Given what happened to the bishop, though, we decided to call upon teaching pro and 18-year PGA member Tom Gleeton, director of golf operations at the Country Club of Waterbury in central Connecticut, to get us up to speed on some fall golf essentials.
They’re calling it “The Miracle of Medinah”—one of the greatest comebacks in sports history, as Europe snuck the Ryder Cup away from the Americans, who had dominated the competition for most of the weekend.
It ended with Martin Kaymer jumping into the arms of his teammates, the singsong “Olé, olé, olé”echoing across Medinah Country Club.
A hat tip to the boys across the pond. But for God’s sake, it’s time to update that factory, son…
Clothes hangers. They’re everywhere: men’s shops, trade shows, your closet…
Yet, for whatever reason, they’ve been overlooked for years as merely wire-and-wood triangles that keep your fineries off the floor. Until we saw this snap from NotCouture of hangers made from repurposed golf clubs. It’s pretty ingenious stuff from Rag and Bone Man (not to be confused with the non-human clothing label), and it’s got us wanting more hanger innovation. The double-breasted hanger cannot be far behind.
Dean Martin, Bing Crosby and Groucho Marx, Palm Springs, CA, 1954
It may prove a bit tricky to duck out of the office this week for a twilight round of golf, given that we’re coming off a 10-day Fourth of July sabbatical. To tide you over, we now present, in no particular order, 18 photos of style icons spoiling a perfectly good walk.
Lawrence Berra was nicknamed “Yogi” by Bobby Hofman, who thought Berra resembled a Hindu yogi—solemnly seated with arms and legs crossed—after losing a game.
When Kansas City Athletics owner Charlie Finley saw Jim Hunter pitch for the first time in 1965, he knew he’d signed a legend. The only problem, according to Finley, was the name—“Jim Hunter” didn’t sell tickets. The next morning, Finley called Hunter into his office and informed him that his name was now “Catfish.” Jim was understandably confused, and while the conversation was not recorded, we’re almost positive his response was, “Um… why’s that?”
That’s because baseball players, like all professional athletes, are first and foremost entertainers—and entertainers aren’t named “Jim.” Unfortunately, guys like Charlie Finley are a bit of a dying breed. The perfect nickname used to be steeped in lore, metaphorically connected to athletic prowess, an inside-out joke that made children of all ages—particularly the nickname-ee—grin. Now, it seems, the “-Rod” generation simply resorts to hyphenated pig latin of sorts.
As Hunter left the office, he asked his new owner what he should say if and when people asked about the origin of his new nickname. Finley replied, “You came back from the river on your 10th birthday having caught six catfish and handed them to your old man. Sell it. Goodbye.” On that note, we now present the very best nicknames in sports…
Golf, it has been said, is 90% mental. The other 10%: choosing your shirt wisely…
Enter adidas Golf and their new FASHION PERFORMANCE gear, a handsome selection of polo shirts, shoes and pants that are so dapper, you’ll already be dressed for the 20th hole (the 19th hole is so 2011).
The good news, beyond sharp looks: these threads are still designed with the game-enhancing technology you’ve come to expect from adidas. For a good idea of what the stuff looks like in action, check out PGA Tour pro Jason Day.
Consider us your sartorial caddie.
The world lost a veteran newsman and the most lucrative painter in America this weekend. Also, we’ve got the most beautiful shot of the Masters and the story of an unusually optimistic cruise ship that’s retracing the exact voyage of the Titanic. (Except for, you know, the iceberg part.)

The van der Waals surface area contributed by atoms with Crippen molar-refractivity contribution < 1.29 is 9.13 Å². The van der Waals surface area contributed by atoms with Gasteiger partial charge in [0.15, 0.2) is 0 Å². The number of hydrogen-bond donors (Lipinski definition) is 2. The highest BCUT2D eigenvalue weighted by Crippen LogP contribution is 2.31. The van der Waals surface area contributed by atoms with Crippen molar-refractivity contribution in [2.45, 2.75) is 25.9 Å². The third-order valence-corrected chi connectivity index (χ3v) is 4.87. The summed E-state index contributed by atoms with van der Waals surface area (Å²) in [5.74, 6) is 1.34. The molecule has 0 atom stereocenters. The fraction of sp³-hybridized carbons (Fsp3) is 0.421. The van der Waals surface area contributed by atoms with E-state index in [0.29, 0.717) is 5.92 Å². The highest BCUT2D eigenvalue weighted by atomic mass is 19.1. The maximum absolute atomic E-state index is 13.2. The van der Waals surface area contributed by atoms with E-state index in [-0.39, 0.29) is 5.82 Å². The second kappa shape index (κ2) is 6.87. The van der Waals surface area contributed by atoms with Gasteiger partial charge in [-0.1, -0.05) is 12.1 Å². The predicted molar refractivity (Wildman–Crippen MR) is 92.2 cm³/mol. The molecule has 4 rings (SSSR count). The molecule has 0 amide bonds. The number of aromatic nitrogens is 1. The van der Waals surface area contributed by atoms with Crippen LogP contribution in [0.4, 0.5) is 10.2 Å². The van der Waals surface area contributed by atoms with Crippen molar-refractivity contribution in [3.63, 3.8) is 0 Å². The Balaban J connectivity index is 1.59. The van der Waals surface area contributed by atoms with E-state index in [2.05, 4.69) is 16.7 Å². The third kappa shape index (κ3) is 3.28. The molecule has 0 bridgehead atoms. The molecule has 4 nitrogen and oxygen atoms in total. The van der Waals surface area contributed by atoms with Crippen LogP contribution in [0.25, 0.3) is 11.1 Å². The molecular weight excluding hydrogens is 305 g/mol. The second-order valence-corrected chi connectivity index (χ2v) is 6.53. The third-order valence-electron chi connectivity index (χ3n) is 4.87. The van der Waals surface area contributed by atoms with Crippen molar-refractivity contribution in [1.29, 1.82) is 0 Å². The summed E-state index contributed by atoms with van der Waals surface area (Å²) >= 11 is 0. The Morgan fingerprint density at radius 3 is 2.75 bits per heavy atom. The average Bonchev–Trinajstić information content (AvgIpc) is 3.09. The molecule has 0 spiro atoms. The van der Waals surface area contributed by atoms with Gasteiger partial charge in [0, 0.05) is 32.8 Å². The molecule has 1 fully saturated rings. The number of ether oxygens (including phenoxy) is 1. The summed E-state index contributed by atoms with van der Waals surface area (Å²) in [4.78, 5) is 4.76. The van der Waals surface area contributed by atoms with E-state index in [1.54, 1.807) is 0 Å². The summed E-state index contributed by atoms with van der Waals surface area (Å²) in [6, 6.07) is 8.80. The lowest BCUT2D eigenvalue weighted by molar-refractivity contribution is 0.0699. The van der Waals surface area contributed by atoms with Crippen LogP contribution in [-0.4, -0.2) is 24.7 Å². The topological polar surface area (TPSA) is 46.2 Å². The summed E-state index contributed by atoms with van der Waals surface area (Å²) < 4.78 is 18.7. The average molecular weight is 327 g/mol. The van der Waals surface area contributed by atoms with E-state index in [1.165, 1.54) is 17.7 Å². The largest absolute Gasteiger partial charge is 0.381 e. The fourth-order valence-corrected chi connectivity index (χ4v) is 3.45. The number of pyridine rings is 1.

Now that our celebration of baseball has drawn to a close, we thought we’d turn our attention to golf—specifically one bygone golfer by the name of Sam Snead. (“Slammin’ Sammy” to his friends.)
He was a giant in the pre-Arnold Palmer days, but we’re more interested in his remarkable faculty with bright red polos and straw hats. He was already color-blocking 60 years ago, and there’s more than a few things the gentlemen of today could learn from the man. Starting with those polos…
Tiger Woods usually sticks with a close-cropped buzz, right in line with his preferred image as an expert technician, but for a few ill-considered months in 2001, he went blond.
It’s a weird move under the best of circumstances. But in this case, it was also an early peek at a moody, attention-seeking Tiger nobody knew existed yet—which just made it weirder.
The bleach didn’t work for one simple reason: he’s no Dennis Rodman. Even now, Tiger has more in common with Dennis Rodman’s accountant. The rebel posture just seemed fake—so fake that it was hard to connect it with anything we knew about him. The face was the same endearing nerd as before, but the hair looked like it was about to start sexting porn stars.
A few months later, he was back to the natural black… but his indiscreet streak was just getting started.
A polo, wool pants and a cardigan. They’re all simple items, but they were practically a uniform for Arnold Palmer in the ’50s. It was one of the tricks that carried him to icon status, and a surprisingly easy one to pull off today. So naturally, we were a bit curious about exactly how the glorious trifecta looked up close.
It turns out, it looks pretty good.
We recently got a peek at the original items, straight from Mr. Palmer’s closet (courtesy of the fine folks at his clothing line, Arnie). And as you might expect, it was glorious.
Because they don’t deliver newspapers where you woke up on Sunday morning, Kempt brings you The Reentry:
WHO CARES ABOUT THE AMES STRAW POLL?
Michele Bachmann won the Ames Straw Poll, during which 30,000 Iowans ate barbeque and voted on presidential candidates. According to history, this poll doesn’t really matter — but after this weekend, Tim Pawlenty wants out and Rick Perry wants in. Chris Cillizza of the Washington Post breaks down the rest of the field here.
Golf is not, in this day and age, a stylish game. But it wasn’t always so. Once upon a time, it was a paradise of slim-cut polos, pressed slacks and summer sweaters. And presiding over it all, there was a man named Arnold Palmer…